Removing the right side panel doesn’t really tell us much more, although you can now see the screws that need to be removed should you wish to remove either of the drive cages. Cable management space is also poor, with around just 5mm and there’s no cable tie points or grommets either; things are going to get tight back here during install I think…
The Lian-Li PC-K5WX is equipped with three 120mm fans from the factory, two up front and one at the rear; all fans are 120mm and that size cannot be increased. The front two fans also sport Blue LED illumination while the rear does not. Fan speeds could not be found (and not even measured, see Hardware Installation), but I estimate it to be around 1200RPM.
As I’ve already mentioned the two drive cages are removable and can be re-positioned in any one of three supported positions. Th upper two are simply held by four screws, while the lower one is held by eight (four in the back and four beneath). Each drive cage has two drive sleds with rubber dampeners, supporting either two 3.5″ drives or two 2.5″ drives.
In my first impressions I stated that I was a little disappointed, and now having reached the end of the First Impressions nothing has changed. This is a steel Lian-Li Case and like many Cases we have seen in the past there’s nothing particularly bad about it, but there’s also very little to get excited about either. Hmmm…
|Case||Lian-Li PC-K5WX||Power Supply||Corsair Professional Series AX 760i|
|Motherboard||ASRock Fatal1ty Z170 GAMING K6||CPU||Intel Core i5-6600K|
|CPU Cooler||Noctua NH-U12S||RAM||G Skill Ripjaws 4 16GB|
|Graphics Card||EVGA GeForce GTX 980Ti Classified||SSD (M.2)||Samsung SM951 512GB|
|SSD||HyperX FURY 120GB||HDD||Seagate 2TB SSHD|
The first task was to put together the motherboard assembly (MB, CPU, CPU Cooler & RAM) for this review. This consists of our test motherboard an ASRock Fatal1ty Z170 Gaming K6, an Intel Core i5-6600K CPU, a Noctua NH-U12S CPU Cooler and x2 4GB G.Skill Ripjaws 4 RAM modules. This Motherboard assembly can be seen above.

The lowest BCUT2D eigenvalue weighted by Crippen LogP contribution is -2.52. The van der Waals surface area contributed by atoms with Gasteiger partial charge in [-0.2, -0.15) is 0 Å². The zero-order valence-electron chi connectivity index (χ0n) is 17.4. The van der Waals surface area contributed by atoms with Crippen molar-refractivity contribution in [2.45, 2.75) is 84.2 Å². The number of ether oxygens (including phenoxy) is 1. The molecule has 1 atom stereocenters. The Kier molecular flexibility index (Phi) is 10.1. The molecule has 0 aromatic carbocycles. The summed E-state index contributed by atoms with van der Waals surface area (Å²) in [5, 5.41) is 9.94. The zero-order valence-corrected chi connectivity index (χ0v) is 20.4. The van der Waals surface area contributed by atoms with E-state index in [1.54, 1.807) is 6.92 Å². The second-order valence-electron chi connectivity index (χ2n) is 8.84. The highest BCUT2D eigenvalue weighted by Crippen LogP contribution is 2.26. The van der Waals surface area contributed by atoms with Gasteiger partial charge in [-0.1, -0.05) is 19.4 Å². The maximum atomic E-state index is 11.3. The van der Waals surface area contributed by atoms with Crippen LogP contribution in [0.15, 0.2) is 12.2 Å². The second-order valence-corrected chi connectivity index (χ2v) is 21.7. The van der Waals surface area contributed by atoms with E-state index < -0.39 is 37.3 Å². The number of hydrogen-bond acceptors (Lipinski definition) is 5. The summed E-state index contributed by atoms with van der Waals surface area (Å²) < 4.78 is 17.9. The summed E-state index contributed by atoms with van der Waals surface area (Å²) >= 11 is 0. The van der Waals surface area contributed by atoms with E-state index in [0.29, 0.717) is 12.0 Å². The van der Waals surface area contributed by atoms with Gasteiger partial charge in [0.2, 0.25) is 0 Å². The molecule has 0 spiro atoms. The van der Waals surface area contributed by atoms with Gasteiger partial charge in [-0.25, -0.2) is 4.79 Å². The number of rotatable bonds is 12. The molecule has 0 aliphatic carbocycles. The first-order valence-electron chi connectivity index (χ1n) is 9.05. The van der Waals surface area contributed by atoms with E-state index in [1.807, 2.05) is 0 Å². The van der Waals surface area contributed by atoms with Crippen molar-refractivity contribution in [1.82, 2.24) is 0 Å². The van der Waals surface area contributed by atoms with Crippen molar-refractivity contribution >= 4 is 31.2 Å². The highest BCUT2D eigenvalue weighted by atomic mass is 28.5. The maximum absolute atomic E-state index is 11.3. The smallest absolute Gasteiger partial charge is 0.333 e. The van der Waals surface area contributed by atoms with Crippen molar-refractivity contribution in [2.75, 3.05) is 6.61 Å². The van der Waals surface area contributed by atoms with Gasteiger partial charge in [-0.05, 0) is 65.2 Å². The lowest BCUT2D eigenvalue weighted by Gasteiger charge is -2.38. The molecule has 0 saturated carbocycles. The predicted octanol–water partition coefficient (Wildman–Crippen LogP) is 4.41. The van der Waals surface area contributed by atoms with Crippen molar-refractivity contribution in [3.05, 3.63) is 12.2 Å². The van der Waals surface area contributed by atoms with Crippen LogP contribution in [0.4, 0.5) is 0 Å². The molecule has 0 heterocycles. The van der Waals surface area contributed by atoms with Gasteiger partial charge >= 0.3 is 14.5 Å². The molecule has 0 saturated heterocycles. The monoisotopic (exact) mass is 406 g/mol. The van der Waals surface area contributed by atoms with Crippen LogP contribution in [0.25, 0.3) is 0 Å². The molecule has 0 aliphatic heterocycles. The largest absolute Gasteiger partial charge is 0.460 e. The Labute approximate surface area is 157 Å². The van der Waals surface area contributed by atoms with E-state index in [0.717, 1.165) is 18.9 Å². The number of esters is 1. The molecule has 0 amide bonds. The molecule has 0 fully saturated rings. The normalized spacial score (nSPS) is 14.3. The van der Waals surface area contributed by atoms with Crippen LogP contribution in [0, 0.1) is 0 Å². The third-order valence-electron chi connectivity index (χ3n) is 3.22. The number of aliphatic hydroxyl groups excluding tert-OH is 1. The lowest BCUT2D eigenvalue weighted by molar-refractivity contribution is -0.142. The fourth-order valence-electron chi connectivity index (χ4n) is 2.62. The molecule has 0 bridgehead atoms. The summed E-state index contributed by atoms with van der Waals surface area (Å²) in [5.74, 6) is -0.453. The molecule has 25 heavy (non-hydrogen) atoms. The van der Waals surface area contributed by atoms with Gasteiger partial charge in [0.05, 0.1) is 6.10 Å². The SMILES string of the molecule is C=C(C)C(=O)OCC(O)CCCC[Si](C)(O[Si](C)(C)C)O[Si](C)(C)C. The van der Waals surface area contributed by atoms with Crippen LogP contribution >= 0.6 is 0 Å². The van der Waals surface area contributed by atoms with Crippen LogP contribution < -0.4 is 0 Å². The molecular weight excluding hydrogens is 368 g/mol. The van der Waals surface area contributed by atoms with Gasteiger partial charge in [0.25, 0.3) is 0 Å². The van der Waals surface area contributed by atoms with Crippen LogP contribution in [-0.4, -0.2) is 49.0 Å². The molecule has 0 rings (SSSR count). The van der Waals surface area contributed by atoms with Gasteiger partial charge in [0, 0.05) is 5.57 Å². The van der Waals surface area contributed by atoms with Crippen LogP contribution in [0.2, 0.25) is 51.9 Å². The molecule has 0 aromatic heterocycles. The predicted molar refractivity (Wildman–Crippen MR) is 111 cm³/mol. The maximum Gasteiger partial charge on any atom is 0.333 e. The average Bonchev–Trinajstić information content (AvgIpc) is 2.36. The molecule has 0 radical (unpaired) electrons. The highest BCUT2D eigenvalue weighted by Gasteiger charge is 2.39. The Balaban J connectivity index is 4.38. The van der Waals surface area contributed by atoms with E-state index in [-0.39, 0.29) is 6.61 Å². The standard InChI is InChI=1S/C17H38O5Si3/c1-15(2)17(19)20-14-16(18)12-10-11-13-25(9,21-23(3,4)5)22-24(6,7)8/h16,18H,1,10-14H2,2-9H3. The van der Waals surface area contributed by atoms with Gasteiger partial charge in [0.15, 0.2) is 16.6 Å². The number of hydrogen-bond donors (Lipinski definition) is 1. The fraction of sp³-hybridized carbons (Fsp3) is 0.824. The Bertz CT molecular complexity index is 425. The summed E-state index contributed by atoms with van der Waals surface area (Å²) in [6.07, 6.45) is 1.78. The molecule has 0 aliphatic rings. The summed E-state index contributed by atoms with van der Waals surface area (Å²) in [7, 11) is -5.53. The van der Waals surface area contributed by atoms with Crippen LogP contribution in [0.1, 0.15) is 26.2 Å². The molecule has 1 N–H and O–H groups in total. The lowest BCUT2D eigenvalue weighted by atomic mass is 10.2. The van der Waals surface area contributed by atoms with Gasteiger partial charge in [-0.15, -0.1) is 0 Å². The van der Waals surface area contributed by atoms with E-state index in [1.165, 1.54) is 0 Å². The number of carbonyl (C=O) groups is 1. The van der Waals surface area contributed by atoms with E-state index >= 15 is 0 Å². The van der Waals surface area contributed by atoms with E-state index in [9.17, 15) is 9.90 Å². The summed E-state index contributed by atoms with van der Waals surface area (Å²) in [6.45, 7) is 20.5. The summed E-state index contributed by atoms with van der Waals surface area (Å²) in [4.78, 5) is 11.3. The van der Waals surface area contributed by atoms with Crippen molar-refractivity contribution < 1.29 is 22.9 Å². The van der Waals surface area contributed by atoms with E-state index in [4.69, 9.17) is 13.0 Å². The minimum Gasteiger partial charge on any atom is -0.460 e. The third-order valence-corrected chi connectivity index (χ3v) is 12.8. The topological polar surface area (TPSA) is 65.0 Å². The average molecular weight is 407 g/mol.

Before installation I also decided to remove the upper drive cage (just four screws) in an attempt to get better airflow to the Graphics Card.
The next task was to fit the Corsair AX760i Power Supply, this sits at the bottom of the Case with the fan pointing downward to take advantage of the PSU filter below. The PSU sits atop four basic rubber mounts to keep vibration to a minimum and was secured using the regular four screws. Note that maximum Power Supply length is quoted at 250mm.
With the PSU in position I set about fitting the MB assembly after first fitting the I/O shield of course. It was at this point I discovered the hole for the CPU 8-pin power connector to pass through is obscured by the motherboard once fitted! WTF? I thought these sorts of issues were resolved long ago, but with the new Lian-Li PC-K5WX it’s back! This means that you’ll either need to trail the cable across the MB, or try to fit it underneath. I opted for the later which was not easy and resulted in lots of cursing and swearing… Also note how close the bottom edge of the MB is to the PSU meaning that the HD Audio cable has to be trailed across the MB.